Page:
Matthew included in his record of Jesus’ teaching to a crowd, known as the Sermon on the Mount, a way of distinguishing between a false and true prophet. Matthew 7.15-20 It wasn’t by the strident nature of their voice, their popularity, their capacity to evoke emotion, the clothes they wore, the people who back them, the wealth they have, the family they belong to, the number of followers on social media or the academic qualifications they hold. It was by the fruits of their life. This would include their character and what they do.
He warned them then about false prophets and the warning is relevant today. False prophets were a common feature of life in the time leading up to Jesus and they didn’t go away either during Jesus’ ministry or during the time of the early church. Warnings against false prophets are found during the entire biblical period. They arose apart from the church and even more dangerously within the church. Peter gives a general warning with, ‘But false prophets also arose among the people, just as there will be false teachers among you, who will secretly bring in destructive heresies, even denying the Master who bought them, bringing upon themselves swift destruction. 2 Peter 2.1 Jesus took very seriously the threat to the church arising from false prophets, he called them ravenous wolves in sheep’s clothing. The reference to sheep’s clothing is not primarily an allusion to vulnerability and innocence. The sheep are the people who hear Jesus voice as their shepherd and follow him. Jesus is warning that false prophets will come from within his people and their motivation is to lead God’s people astray. The principal means of doing this is to prevent them from hearing the Shepherd’s voice.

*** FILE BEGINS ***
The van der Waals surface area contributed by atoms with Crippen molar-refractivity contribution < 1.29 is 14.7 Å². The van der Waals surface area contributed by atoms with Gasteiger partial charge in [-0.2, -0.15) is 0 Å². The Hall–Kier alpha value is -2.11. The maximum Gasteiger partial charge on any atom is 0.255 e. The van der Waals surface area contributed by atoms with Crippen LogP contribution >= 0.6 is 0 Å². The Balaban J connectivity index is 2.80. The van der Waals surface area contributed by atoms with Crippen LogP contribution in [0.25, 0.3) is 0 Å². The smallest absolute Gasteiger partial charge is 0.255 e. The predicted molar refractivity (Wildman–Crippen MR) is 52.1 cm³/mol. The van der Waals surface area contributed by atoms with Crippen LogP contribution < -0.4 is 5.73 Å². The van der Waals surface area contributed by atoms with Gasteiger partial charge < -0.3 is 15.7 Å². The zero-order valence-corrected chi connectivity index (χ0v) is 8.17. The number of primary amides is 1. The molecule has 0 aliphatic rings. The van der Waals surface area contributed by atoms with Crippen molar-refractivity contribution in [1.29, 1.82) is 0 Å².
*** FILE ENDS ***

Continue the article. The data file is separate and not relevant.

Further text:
This then calls for great discernment on the part of the sheep or God’s people. One can tell a true and false prophet by their lives and what they seek to do. As Jesus says, ‘Every healthy tree bears good fruit.’ Mathew 7.17 Conversely, ‘the diseased tree bears bad fruit.’ False prophets will lead people away from Jesus. We are not talking here about disagreements within the church over minor matters. No human can know all things. Neither are we talking about living a perfect life as no human outside of Jesus can do that. But all prophets, teachers, evangelists, elders should be continually on the path of sanctification. The word of God should be active in their lives changing them progressively into the likeness of Jesus.
Jesus’ prime concern in Matthew 7 was to lay down a warning about those “prophets” who would divert them from grasping who he was. His advice is as relevant and pertinent now as then. Check their lives out and don’t be taken in by appearances or as Jesus put it, ‘Thus you will recognise them by their fruits.’ Matthew 7.20
How much care do you take to discern the difference between false and true prophets?
Robin Mark – Days of Elijah (Official Lyric Video)